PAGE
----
When I get home, Bea continues to scream until I give her some cereal.  Then she screams because it is in the wrong bowl.  Then she screams because I didn’t put in enough milk.

Even though Mike has a good job, I try to supplement our income by selling products online.  As soon as I pick up my laptop to start working, Bea crawls up in my lap and begins to simultaneously hit buttons.  When I try to stop her, she starts screaming once again.  I finally succeed in getting her involved in a television show, only to realize that our internet isn’t working.

Bea fights sleep all day but I finally manage to get her down by noon.  After dealing with a cranky, exhausted toddler all morning, I feel like I need a nap as well.  I have just closed my eyes when the internet repairman arrives.  Although I’m thrilled to have the internet on the road to repair, the sound of the doorbell wakes up Bea.  Forget the idea of a break!

By the time the other kids get home from school, I’m completely exhausted.  Bea has spent all day fussy and she’s now running a temperature.

Clarissa is heartbroken because she wasn’t invited to a party.  Delilah has got a test for school tomorrow but forgot her book at school.  In the midst of all the girl-drama, I manage to look out the window in time to see the twins trying to fly a kite made out of black garbage bags into the electric line!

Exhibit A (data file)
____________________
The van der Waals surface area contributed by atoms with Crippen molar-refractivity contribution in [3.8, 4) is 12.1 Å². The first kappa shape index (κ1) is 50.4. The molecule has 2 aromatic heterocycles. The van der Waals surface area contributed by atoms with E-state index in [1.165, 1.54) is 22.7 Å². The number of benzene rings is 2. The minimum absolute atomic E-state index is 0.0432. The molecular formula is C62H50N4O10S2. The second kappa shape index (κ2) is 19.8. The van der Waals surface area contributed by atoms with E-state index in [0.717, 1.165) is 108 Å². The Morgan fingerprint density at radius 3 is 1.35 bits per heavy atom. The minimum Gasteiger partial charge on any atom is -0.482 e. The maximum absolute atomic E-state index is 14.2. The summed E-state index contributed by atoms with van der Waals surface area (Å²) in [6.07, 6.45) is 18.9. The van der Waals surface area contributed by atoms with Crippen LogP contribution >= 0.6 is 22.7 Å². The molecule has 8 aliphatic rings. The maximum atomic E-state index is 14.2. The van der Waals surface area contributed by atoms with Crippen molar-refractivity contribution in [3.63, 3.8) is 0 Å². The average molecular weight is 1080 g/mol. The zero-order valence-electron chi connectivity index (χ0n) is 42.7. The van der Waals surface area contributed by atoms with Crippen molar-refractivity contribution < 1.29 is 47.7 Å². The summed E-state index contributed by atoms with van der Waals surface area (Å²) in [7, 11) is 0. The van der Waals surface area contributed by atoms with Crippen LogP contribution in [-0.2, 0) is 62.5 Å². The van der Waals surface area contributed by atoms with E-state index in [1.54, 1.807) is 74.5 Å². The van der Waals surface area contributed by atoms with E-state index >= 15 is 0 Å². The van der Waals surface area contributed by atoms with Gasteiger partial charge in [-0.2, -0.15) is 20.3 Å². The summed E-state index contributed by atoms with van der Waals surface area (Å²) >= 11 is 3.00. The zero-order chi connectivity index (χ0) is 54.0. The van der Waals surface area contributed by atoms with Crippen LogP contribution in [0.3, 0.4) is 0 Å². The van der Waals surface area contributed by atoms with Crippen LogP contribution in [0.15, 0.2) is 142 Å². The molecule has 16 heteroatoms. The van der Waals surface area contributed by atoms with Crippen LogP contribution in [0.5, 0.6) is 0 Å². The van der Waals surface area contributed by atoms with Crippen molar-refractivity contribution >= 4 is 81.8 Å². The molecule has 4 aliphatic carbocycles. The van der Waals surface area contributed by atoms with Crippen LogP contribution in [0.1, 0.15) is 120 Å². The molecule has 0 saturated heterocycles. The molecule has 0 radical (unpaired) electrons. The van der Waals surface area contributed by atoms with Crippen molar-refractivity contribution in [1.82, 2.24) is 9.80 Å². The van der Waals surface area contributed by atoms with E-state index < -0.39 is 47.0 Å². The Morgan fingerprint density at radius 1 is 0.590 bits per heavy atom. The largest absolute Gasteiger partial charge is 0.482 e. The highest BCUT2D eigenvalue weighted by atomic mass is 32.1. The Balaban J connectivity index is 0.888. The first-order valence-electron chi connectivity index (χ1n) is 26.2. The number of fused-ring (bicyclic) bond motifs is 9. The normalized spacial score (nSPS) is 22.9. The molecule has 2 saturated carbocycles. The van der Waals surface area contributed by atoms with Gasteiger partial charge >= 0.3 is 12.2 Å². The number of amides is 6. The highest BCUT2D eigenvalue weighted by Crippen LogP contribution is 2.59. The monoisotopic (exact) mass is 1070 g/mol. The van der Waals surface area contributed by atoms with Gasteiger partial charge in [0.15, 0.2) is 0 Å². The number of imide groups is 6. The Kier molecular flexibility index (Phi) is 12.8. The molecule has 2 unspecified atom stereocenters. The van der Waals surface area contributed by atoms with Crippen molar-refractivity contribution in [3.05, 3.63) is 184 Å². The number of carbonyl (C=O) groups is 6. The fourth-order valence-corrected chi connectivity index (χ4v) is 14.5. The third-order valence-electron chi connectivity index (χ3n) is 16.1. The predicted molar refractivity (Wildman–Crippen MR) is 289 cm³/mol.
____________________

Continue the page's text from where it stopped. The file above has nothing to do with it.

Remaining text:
By the time Mike gets home from work, he is greeted by a pan of burnt spaghetti.  I’m trying to clean up the rug where Bea just puked, while keeping the twins in time-out.

After giving me a sad smile, Mike takes the boys into town to pick up some pizza.  I guess black spaghetti isn’t too appealing.

I have got to be the worst mother in the world!

By nine o’clock, the kids are finally all in bed.  I’m so tired that I can hardly keep my eyes open.  I go to gather homework and toss it into each kid’s appropriate backpack.  Hopefully I won’t send Clayton with Clarissa’s homework again!

sleeping in beds

As I’m sorting through the pile of papers on the table, I find one of Delila’s papers titled “When I Grow Up.”

“When I grow up,” I start to read her paper to myself, “I want to become a doctor.  I want to be able to help children in other countries who don’t have money enough to get good care.  I want to bandage their hurts, put casts on their broken bones, and help them to heal.  I want to give them hope.  When I grow up, I want to help other people.”

Reading that paper melts my heart.  Despite the fact that I don’t have things together and am so busy, despite the fact that I’m not a mom who can balance everything, I’ve been given some fantastic kids.  I’m raising children who care about others and who want to make the world a better place.  And, when I remember that, the burnt spaghetti doesn’t matter, my exhaustion doesn’t matter, the frustration doesn’t matter…all that matters is that my kids are turning into fantastic adults.  I’m so glad that I chose to grow up and become a mom, because this is the best job in the world!